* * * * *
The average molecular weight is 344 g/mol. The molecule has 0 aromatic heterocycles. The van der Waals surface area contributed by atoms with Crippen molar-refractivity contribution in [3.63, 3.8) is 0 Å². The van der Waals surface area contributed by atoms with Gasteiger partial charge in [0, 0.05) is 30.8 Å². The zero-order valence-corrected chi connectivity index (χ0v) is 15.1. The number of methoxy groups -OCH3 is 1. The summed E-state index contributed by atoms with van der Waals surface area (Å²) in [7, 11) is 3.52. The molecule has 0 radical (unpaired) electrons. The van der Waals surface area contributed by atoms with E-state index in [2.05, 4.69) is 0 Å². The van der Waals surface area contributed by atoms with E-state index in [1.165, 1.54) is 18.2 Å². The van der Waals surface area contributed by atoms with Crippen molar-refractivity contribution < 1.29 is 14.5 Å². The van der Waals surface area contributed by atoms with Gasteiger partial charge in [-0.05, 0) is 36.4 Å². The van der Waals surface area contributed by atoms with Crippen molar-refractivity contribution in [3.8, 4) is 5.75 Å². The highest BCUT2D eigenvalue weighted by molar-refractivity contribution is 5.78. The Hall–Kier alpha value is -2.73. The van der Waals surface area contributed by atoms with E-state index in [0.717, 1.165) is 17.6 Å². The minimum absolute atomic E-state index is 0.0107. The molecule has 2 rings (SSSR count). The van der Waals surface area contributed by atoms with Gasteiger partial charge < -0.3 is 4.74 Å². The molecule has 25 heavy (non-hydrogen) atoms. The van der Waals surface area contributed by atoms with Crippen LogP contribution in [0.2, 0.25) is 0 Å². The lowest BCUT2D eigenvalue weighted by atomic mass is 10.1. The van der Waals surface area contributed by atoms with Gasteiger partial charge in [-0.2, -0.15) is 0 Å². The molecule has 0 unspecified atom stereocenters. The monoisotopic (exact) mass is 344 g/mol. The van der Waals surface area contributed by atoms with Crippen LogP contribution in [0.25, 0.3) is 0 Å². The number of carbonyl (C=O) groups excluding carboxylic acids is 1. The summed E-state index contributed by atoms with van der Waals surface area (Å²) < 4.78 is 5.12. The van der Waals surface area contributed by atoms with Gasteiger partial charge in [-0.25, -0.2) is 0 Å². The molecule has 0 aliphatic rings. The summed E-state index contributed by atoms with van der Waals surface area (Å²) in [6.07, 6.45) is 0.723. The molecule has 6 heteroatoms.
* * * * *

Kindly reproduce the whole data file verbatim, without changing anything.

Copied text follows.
The average molecular weight is 344 g/mol. The molecule has 0 aromatic heterocycles. The van der Waals surface area contributed by atoms with Crippen molar-refractivity contribution in [3.63, 3.8) is 0 Å². The van der Waals surface area contributed by atoms with Gasteiger partial charge in [0, 0.05) is 30.8 Å². The zero-order valence-corrected chi connectivity index (χ0v) is 15.1. The number of methoxy groups -OCH3 is 1. The summed E-state index contributed by atoms with van der Waals surface area (Å²) in [7, 11) is 3.52. The molecule has 0 radical (unpaired) electrons. The van der Waals surface area contributed by atoms with E-state index in [2.05, 4.69) is 0 Å². The van der Waals surface area contributed by atoms with E-state index in [1.165, 1.54) is 18.2 Å². The van der Waals surface area contributed by atoms with Crippen molar-refractivity contribution < 1.29 is 14.5 Å². The van der Waals surface area contributed by atoms with Gasteiger partial charge in [-0.05, 0) is 36.4 Å². The van der Waals surface area contributed by atoms with Crippen molar-refractivity contribution in [3.8, 4) is 5.75 Å². The highest BCUT2D eigenvalue weighted by molar-refractivity contribution is 5.78. The Hall–Kier alpha value is -2.73. The van der Waals surface area contributed by atoms with E-state index in [0.717, 1.165) is 17.6 Å². The minimum absolute atomic E-state index is 0.0107. The molecule has 2 rings (SSSR count). The van der Waals surface area contributed by atoms with Gasteiger partial charge < -0.3 is 4.74 Å². The molecule has 25 heavy (non-hydrogen) atoms. The van der Waals surface area contributed by atoms with Crippen LogP contribution in [0.2, 0.25) is 0 Å². The lowest BCUT2D eigenvalue weighted by atomic mass is 10.1. The van der Waals surface area contributed by atoms with Gasteiger partial charge in [-0.2, -0.15) is 0 Å². The molecule has 0 unspecified atom stereocenters. The monoisotopic (exact) mass is 344 g/mol. The van der Waals surface area contributed by atoms with Crippen LogP contribution in [0.25, 0.3) is 0 Å². The number of carbonyl (C=O) groups excluding carboxylic acids is 1. The summed E-state index contributed by atoms with van der Waals surface area (Å²) < 4.78 is 5.12. The van der Waals surface area contributed by atoms with Gasteiger partial charge in [-0.25, -0.2) is 0 Å². The molecule has 0 aliphatic rings. The summed E-state index contributed by atoms with van der Waals surface area (Å²) in [6.07, 6.45) is 0.723. The molecule has 6 heteroatoms.